Myasthenia Gravis

What Is Ocular Myasthenia Gravis (OMG)?

Ocular myasthenia gravis (OMG) is a subtype of myasthenia gravis (MG) characterized by the weakening of specific muscles responsible for regulating the movement of your eyes and eyelids. Unlike myasthenia gravis, which broadly affects the skeletal muscles you can control, in ocular myasthenia gravis, only muscles surrounding your eyes and eyelids are affected. Eye muscle weakness can result in ptosis (drooping of eyelids), diplopia (double vision), and blurry vision.

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In about 20 – 60% of cases, ocular myasthenia gravis could progress to generalized myasthenia gravis, where muscle weakness develops in other body areas such as the arms, legs, or throat. 

In this article, we’ll discuss the basics of OMG, how it occurs, its symptoms, diagnosis, and effective treatment options. 

Basics of Ocular Myasthenia Gravis

Ocular myasthenia gravis is an autoimmune condition in which your immune system produces auto-antibodies that target and destroy the connection between nerve and muscle cells. 

Generally, when a healthy person wants to move or blink their eyes, the brain sends nerve impulses or signals. The nerve endings then release a substance called acetylcholine that attaches to its receptor on the ocular (eye) muscle and causes a muscle contraction. 

However, in OMG, the auto-antibodies block the acetylcholine receptor sites and thus prevent signals from reaching the eye muscles to contract. Consequently, the eye muscles tire easily. 

What Are the Common Symptoms?

People with OMG experience trouble with eyesight due to drooping eyelids or double vision. The eyes do not move together in balanced alignment, so a single object may be seen as two images instead of one. Similarly, when the eyelids droop and cover some or all of the eye pupil, it obstructs the field of vision. 

Eye weakness can change from day to day, and these symptoms can worsen if the eyes are strained for a prolonged period of time. However, eye weakness can temporarily be improved if you rest and close your eyes when your symptoms are troubling you.

People with ocular myasthenia gravis DO NOT experience trouble breathing, speaking, or swallowing, nor do they experience weakness in the arms or legs. 

How Is Ocular Myasthenia Gravis Diagnosed?

Diagnosis involves a combination of clinical evaluation, specialized tests, and a review of the patient’s medical history. The following are some tests that doctors conduct to diagnose OMG:

  • Blood test to check for increased levels of autoantibodies
  • Electrical nerve testing to record the electrical signals sent with muscle movement
  • Repetitive nerve stimulation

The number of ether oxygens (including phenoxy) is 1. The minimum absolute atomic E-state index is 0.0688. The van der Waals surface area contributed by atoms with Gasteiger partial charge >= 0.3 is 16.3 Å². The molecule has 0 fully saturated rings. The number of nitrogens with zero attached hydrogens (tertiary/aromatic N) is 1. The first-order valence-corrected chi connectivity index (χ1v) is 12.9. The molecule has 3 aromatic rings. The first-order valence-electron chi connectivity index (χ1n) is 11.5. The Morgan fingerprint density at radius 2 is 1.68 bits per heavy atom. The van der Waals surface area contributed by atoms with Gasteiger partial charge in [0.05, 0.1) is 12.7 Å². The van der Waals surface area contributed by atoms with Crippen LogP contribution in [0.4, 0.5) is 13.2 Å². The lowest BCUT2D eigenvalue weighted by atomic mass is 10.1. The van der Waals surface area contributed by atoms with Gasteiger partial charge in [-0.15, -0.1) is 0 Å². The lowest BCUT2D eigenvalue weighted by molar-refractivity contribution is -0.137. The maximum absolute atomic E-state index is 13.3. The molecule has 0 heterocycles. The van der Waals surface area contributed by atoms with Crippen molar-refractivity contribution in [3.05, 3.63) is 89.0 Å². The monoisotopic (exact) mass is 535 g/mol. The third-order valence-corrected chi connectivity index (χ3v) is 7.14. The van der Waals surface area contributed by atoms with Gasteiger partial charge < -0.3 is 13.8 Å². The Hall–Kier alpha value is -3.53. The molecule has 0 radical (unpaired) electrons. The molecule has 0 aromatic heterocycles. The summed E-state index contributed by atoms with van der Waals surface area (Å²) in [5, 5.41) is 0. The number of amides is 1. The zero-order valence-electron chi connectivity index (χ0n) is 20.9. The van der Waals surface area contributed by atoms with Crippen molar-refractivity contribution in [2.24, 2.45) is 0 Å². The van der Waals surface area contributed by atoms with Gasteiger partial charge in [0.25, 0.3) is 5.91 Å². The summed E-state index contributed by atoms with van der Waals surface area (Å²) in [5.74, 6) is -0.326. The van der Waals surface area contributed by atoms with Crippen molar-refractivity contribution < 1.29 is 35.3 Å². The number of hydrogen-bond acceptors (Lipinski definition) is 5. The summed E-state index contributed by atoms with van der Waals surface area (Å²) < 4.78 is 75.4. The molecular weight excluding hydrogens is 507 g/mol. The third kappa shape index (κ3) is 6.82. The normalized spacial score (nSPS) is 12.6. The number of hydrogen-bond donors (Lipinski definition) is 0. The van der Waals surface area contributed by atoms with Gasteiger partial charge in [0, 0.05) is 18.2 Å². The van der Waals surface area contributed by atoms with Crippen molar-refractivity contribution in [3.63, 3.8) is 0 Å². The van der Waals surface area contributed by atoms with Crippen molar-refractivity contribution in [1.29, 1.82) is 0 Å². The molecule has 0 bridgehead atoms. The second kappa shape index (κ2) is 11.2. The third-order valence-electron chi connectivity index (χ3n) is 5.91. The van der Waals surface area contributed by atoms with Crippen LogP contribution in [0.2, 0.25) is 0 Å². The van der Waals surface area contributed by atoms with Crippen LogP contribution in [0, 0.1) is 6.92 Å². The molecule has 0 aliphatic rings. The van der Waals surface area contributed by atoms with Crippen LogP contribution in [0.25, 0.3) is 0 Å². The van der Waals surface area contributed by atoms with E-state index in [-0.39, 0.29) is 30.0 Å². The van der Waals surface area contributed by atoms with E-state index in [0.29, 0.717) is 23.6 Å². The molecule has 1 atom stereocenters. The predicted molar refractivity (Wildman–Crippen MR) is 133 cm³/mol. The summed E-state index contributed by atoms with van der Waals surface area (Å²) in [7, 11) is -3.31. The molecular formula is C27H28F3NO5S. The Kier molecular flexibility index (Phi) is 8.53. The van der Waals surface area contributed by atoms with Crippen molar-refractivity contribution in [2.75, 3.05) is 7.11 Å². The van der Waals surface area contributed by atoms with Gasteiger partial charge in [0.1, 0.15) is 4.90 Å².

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How Can You Treat Ocular Myasthenia Gravis?

The treatments can vary from person to person and may depend on the severity of symptoms. 

In most cases, doctors would prescribe a class of medication called cholinesterase inhibitors like Mestinon (pyridostigmine bromide). The medication helps to increase levels of acetylcholine to send signals to the muscle to move. If this medication is not effective then oral steroids like prednisone or other immunosuppressants are recommended to suppress the immune system. Other treatment options include:

Overall, the prognosis is good, and the symptoms are manageable. 


Ocular myasthenia gravis is an autoimmune condition that affects the function of the muscles that control the movement of your eyes and eyelids. This results in eye problems such as double vision or drooping eyelids. However, once diagnosed and treated, medication can help manage the condition and improve the quality of life.

This information is not a substitute for medical advice or treatment. Talk to your doctor or healthcare provider about your medical condition prior to starting any new treatment. AmeriPharma™ Specialty Care assumes no liability whatsoever for the information provided or for any diagnosis or treatment made as a result, nor is it responsible for the reliability of the content. AmeriPharma™ Specialty Care does not operate all the websites/organizations listed here, nor is it responsible for the availability or reliability of their content. These listings do not imply or constitute an endorsement, sponsorship, or recommendation by AmeriPharma™ Specialty Care. This webpage may contain references to brand-name prescription drugs that are trademarks or registered trademarks of pharmaceutical manufacturers not affiliated with AmeriPharma™ Specialty Care.
MEDICALLY REVIEWED BY Dr. Christine Leduc, PharmD

Dr. Christine Leduc, PharmD, was born and raised in Irvine, CA. She attended college at Midwestern University, where she graduated cum laude. The most rewarding part of her job is suggesting lifestyle changes, educating patients on how their medication works, and precepting future pharmacists. Her areas of expertise are customer service and knowledge of specialty medication. Having worked in the service industry in the past, she has gained the customer service skills necessary to understand the needs of her patients. Dr. Leduc is currently precepting students from Marshall B. Ketchum University, University of Kansas, and Midwestern University. In her free time, she enjoys traveling, baking, and gardening. See Author Biography

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